A day in the life of Leigh Sales

19lesSince returning to 7:30 after maternity leave last May, Leigh Sales has been on form.

Interviews with Tony Abbott and John Laws have attracted widespread interest, ratings have lifted, and she was invited to host a ‘Town Hall’ meeting for Hillary Clinton in the US.

The trademark Sales interview appears most nights on 7:30, allowing her to do what she does best. The topics can range wildly in subject matter and Sales can be derided by opinionated Twitter followers -but she relishes the opportunity even when it means getting up to speed very fast.

“It’s sort of like cramming for an exam every day on a different subject. Some subjects are better than others like US politics or foreign policy. But for AFL or NBN or something like that I’m going from a bit of a ‘standing start,'” she says.

“The further the subject is from my area of expertise the harder it makes my day, and the later you get told you’re doing something or if something’s breaking (too).

“We prefer not to lead with an interview because the show opens with me standing, so it’s quite clumsy to lead with an interview from that position.

“Even if we are ostensibly leading with the interview we’ll tend to do a short 1 or 2 minute package just to give me time to go from standing to run around the back of the desk.”

Sales juggles her day with family and work commitments that can begin with her young son as early as 6am.

“I juggle the baby’s breakfast with reading the papers and listening to the radio and then I take him for a walk while I do the conference call (with Exec Producer Sally Neighbour, Chris Uhlman, Producer Justin Stevens and others). We talk about what we’re going to have on the show so you sort of really need to be across everything by 8:30,” she says.

“That usually finishes around 9 and I have an hour until the nanny or daycare at 10. Then I come in and it’s whatever’s required (in preparation).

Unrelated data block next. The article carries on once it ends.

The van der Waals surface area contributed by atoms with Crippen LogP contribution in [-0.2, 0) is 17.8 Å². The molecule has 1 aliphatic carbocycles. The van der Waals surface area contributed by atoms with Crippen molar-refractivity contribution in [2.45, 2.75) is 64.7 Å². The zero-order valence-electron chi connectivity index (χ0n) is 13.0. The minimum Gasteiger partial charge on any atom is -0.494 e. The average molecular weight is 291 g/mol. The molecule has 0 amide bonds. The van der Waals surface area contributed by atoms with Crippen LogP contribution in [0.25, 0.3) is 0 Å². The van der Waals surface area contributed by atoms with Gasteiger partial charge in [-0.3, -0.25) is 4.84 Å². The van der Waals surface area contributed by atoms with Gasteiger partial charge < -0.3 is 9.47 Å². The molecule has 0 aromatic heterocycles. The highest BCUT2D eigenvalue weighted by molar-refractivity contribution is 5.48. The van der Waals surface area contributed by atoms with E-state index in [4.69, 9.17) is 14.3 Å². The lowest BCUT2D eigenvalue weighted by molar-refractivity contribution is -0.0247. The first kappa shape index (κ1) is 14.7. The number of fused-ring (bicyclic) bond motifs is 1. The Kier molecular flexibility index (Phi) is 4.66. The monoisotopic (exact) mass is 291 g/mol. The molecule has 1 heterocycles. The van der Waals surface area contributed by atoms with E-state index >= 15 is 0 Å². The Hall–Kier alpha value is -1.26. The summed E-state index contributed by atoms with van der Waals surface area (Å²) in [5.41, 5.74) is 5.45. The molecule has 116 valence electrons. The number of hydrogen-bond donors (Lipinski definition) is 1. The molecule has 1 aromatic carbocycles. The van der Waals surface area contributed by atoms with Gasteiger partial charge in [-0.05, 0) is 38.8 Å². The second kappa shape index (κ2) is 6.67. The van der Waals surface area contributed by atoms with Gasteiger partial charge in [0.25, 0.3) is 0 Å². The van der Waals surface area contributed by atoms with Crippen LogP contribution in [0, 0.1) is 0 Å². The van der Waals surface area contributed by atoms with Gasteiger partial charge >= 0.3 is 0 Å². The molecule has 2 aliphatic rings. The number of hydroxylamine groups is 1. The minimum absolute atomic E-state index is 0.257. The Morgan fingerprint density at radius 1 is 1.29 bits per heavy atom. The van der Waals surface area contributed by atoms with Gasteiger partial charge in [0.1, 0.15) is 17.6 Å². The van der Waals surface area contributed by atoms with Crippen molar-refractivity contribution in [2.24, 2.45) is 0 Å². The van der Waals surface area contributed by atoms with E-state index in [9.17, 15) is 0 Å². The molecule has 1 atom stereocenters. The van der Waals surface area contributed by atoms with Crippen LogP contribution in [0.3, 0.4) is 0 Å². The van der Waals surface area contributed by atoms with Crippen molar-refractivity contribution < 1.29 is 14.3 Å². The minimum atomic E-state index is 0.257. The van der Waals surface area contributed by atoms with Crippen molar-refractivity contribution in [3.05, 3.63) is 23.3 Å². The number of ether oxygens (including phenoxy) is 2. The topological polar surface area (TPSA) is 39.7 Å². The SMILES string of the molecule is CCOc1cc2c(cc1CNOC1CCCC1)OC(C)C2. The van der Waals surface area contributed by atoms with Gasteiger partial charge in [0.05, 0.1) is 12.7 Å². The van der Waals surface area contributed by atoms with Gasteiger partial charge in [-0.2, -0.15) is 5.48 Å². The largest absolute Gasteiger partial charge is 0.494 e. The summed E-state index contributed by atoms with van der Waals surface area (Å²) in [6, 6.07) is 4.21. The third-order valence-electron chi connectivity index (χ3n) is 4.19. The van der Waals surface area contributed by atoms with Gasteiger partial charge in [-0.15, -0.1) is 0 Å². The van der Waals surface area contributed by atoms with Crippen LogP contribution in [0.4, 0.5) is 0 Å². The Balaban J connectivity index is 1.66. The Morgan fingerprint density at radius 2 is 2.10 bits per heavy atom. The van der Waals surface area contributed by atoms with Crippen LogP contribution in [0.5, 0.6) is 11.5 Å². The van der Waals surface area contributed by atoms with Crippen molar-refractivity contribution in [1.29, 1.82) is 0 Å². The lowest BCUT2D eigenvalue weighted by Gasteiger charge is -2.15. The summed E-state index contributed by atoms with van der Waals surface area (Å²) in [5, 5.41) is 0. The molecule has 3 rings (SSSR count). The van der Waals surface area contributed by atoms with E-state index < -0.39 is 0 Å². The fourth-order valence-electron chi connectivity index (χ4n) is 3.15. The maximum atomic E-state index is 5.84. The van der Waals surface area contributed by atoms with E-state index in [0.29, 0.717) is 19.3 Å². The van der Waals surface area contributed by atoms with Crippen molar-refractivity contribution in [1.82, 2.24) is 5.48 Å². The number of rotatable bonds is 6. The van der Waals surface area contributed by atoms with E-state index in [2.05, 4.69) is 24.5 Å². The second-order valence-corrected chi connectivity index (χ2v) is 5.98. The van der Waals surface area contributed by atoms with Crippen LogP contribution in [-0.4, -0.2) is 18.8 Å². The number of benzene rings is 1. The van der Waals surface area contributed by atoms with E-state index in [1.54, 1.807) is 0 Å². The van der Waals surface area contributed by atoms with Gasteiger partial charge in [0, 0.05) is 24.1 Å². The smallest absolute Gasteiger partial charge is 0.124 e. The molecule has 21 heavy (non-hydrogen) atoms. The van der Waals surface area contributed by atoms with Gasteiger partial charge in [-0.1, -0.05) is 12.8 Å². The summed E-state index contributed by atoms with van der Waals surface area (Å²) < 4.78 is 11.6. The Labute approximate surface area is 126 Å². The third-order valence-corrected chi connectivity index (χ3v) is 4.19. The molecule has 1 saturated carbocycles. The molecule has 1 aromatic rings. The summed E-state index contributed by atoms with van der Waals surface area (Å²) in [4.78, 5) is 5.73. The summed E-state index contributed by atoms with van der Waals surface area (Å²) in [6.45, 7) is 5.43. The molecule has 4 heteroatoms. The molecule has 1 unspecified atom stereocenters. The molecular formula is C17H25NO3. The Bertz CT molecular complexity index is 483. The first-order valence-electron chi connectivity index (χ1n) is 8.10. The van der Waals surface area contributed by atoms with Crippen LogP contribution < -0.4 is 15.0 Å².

“I go to make-up about 4:30 and between 4:45 and 6 there are various commitments like promos, voice-overs and housekeeping things. Often I will do an interview pre-recorded if it’s not live.”

From 6pm there are tasks such as editing an interview or finessing story leads with Sally Neighbour.

‘At about 10 past 7 I go back to make-up for a touch up and 7:30 is the show and I’ve got the make-up removal down to a fine art so I’m out the door about 3 past 8!

“My husband does all the baby wrangling at that end of the day so I get home and the baby’s asleep and my dinner is cooked, and it’s all good!”

Her regular morning reads include The Australian, The Sydney Morning Herald and she listens to AM on ABC, but they are preceded by her attachment to Twitter.

“The first thing I look at is Twitter because the key stories are all aggregated into the one place. If something big has happened it stands out straight away.

“I just don’t have the time every single day to go and check out The Atlantic or The Times of London or The Guardian or whatever.”

She subcribes to Vanity Fair, The New Yorker, Women’s Weekly for weekend reading.

“I always get Who Weekly for the plane. But I read the Herald and The Australian every day. I skim the Fin Review every day. But there are people I look out for.”

These include Pam Williams, Laura Tingle and Cameron Stewart.

But despite having 62,000 followers, Sales admits Twitter is a double-edged sword.

“It’s a bit frustrating sometimes because I often do political interviews, and you come off and Twitter is full of vitriol. If you’ve done an interview with Julia Gillard they’re smashing you for going hard, whereas when you give exactly the same treatment to Tony Abbott you’re their hero,” she says.

“It’s quite disheartening, this polarised, vicious tribal nature of some of the politics on Twitter.

“If you’re happy to see me give Tony Abbott a hard time, or Chris Bowen a hard time then that’s the nature of my job.

“Whoever comes to sit opposite me, I’m going to try and find the weak points in their argument and try to put to them criticisms that the other side makes in the aim of getting them to defend their position. So basically I’m pushing the person opposite me as hard as I can to defend where they’re coming from, and that’s how I approach every single interview with a politician whether it’s left, right, green, whatever.

“It’s not my job to get people to move on from something they don’t want to talk about.

“The thing I’ve learned with the Twitter feedback is people see what they want to see.”

I can’t help but ask what advice she would give to those who are about to face-off in a 7:30 interview.

“People find it so annoying when politicians don’t answer the question, so I would say to them try to engage with what you’ve been asked. The audience isn’t dumb. If I ask a pretty basic question they can see straight away that you’re trying to dodge it or shift the goalposts,” she insists.